I joined Tuesdays with Dorie and this is my first try. Matter of fact it's my first Dorie Greenspan recipe ever. Since I have come to the blogging world I have learned many things. I have learned a lot about different pastry chefs, including Dorie Greenspan and Pierre Herme. I have been inspired by the French. Renowned pastry chefs, blogger pastry chefs, amateurs. All have really inspired me and have me dreaming of French confections.

Most recently I visited Chocolate and Zucchini and saw her post about Rose flavored marshmallows. I have had Rose Water in my pantry for a couple years now, unopened. I seem to do this a lot with new thigs. I buy them because I am going to make something and there it sits because... well I dont exactly know why. I used Rose Extract years ago for some shortbread I had made from Victoria's Magazine. They were great but I never used that bottle again. I ended up throwing it away. So I guess that was the insiration for buying this particular bottle a couple years ago. Ah, the best laid plans...

Anyway, thank you to all of you at Tuesday with Dorie. I am so glad to be baking with such a nice group of people! It's fun. For this stay at home mom, it's nice to have other adults to relate to!


Makes about 1 pound marshmallows

About 1 cup potato starch (found in the kosher foods section of supermarkets) or cornstarch

2 tablespoons light corn syrup

2 1/4-ounce packets unflavored gelatin

3 large egg whites, at room temperature

3/4 cup cold water

1 tablespoon pure vanilla extract

1 1/4 cups plus 1 tablespoon sugar

GETTING READY: Line a rimmed baking sheet — choose one with a rim that is 1 inch high — with parchment paper and dust the paper generously with potato starch or cornstarch. Have a candy thermometer at hand.

Put 1/3 cup of the water, 1 1/4 cups of the sugar and the corn syrup in a medium saucepan over medium heat. Bring the mixture to a boil, stirring until the sugar dissolves. Once the sugar is dissolved, continue to cook the syrup — without stirring — until it reaches 265 degrees F on the candy thermometer, about 10 minutes.

While the syrup is cooking, work on the gelatin and egg whites. In a microwave-safe bowl, sprinkle the gelatin over the remaining cold water (a scant 7 tablespoons) and let it sit for about 5 minutes, until it is spongy, then heat the gelatin in a microwave oven for 20 to 30 seconds to liquefy it. (Alternatively, you can dissolve the gelatin in a saucepan over low heat.)

Working in the clean, dry bowl of a stand mixer fitted with the whisk attachment or in another large bowl with a hand mixer, beat the egg whites on medium-high speed until firm but still glossy — don’t overbeat them and have them go dull.

As soon as the syrup reaches 265 degrees F, remove the pan from the heat and, with the mixer on medium speed, add the syrup, pouring it between the spinning beater(s) and the sides of the bowl. Add the gelatin and continue to beat for another 3 minutes, so that the syrup and the gelatin are fully incorporated. Beat in the vanilla.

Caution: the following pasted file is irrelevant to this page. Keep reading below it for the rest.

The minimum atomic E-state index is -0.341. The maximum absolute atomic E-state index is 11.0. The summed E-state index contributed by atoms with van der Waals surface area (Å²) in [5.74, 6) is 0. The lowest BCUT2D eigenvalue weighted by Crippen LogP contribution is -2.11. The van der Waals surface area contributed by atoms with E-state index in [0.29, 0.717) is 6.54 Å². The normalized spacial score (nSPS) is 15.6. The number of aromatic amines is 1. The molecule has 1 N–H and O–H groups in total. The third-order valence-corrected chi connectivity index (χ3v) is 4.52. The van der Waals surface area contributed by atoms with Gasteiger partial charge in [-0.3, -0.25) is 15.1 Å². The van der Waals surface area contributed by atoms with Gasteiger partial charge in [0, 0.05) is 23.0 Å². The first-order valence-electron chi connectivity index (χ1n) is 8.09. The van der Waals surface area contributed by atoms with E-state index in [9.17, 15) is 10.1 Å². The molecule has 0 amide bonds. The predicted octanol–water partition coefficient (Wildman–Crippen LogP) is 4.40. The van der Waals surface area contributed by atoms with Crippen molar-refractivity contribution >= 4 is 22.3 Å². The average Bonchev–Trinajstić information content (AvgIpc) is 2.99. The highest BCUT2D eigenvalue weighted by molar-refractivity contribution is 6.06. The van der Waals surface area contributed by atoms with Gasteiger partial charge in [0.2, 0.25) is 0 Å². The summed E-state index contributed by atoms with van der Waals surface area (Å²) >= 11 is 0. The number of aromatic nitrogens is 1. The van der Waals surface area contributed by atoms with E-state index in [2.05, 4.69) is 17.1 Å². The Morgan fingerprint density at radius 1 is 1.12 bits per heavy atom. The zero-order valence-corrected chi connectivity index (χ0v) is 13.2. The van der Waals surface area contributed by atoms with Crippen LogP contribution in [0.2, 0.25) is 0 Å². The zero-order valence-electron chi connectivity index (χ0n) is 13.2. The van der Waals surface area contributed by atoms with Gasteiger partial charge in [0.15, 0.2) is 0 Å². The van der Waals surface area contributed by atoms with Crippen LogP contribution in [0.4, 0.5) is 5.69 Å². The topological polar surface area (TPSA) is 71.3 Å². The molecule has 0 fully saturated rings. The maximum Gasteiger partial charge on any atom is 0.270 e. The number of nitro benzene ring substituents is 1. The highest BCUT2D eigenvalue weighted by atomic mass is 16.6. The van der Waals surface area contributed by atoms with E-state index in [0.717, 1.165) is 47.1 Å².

Using a large rubber spatula, scrape the meringue mixture onto the baking sheet, laying it down close to a short end of the sheet. Then spread it into the corners and continue to spread it out, taking care to keep the height of the batter at 1 inch; you won’t fill the pan. Lift the excess parchment paper up to meet the edge of the batter, then rest something against the paper so that it stays in place (I use custard cups).

Dust the top of the marshmallows with potato starch or cornstarch and let the marshmallows set in a cool, dry place. They’ll need about 3 hours, but they can rest for 12 hours or more.

Once they are cool and set, cut the marshmallows with a pair of scissors or a long thin knife. Whatever you use, you’ll have to rinse and dry it frequently. Have a big bowl with the remaining potato starch or cornstarch at hand and cut the marshmallows as you’d like — into squares, rectangles or even strips (as they’re cut in France). As each piece is cut, drop it into the bowl. When you’ve got 4 or 5 marshmallows in the bowl, reach in with your fingers and turn the marshmallows to coat them with starch, then, one by one, toss the marshmallows from one hand to the other to shake off the excess starch; transfer them to a serving bowl. Cut and coat the rest of the batch.


Sunday, April 13, 2008


I have been dreaming of food concoctions and pairings for almost a week now. I guess you can say I am truly a food blogger! Here is one of my combos thought of in the middle of the night.

MATCHA CAKE (adapted from Classic White Cake, America's Test Kitchen, 2006)

2 1/4 cups cake flour (9oz)
1 cup milk, room temperature
6 egg whites, room temperature
2 teaspoons matcha green tea powder
1 teaspoon vanilla
1 3/4 cups sugar (12 1/4 oz)
4 teaspoons baking powder
1 teaspoon salt
12 tablespoons unsalted butter, softened but still cool

Preheat oven to 350. Spray jelly roll pan with cooking spray.

Pour milk, egg whites,green tea and Vanilla into a 2-cup liquid measuring cup and mix with a fork until blended.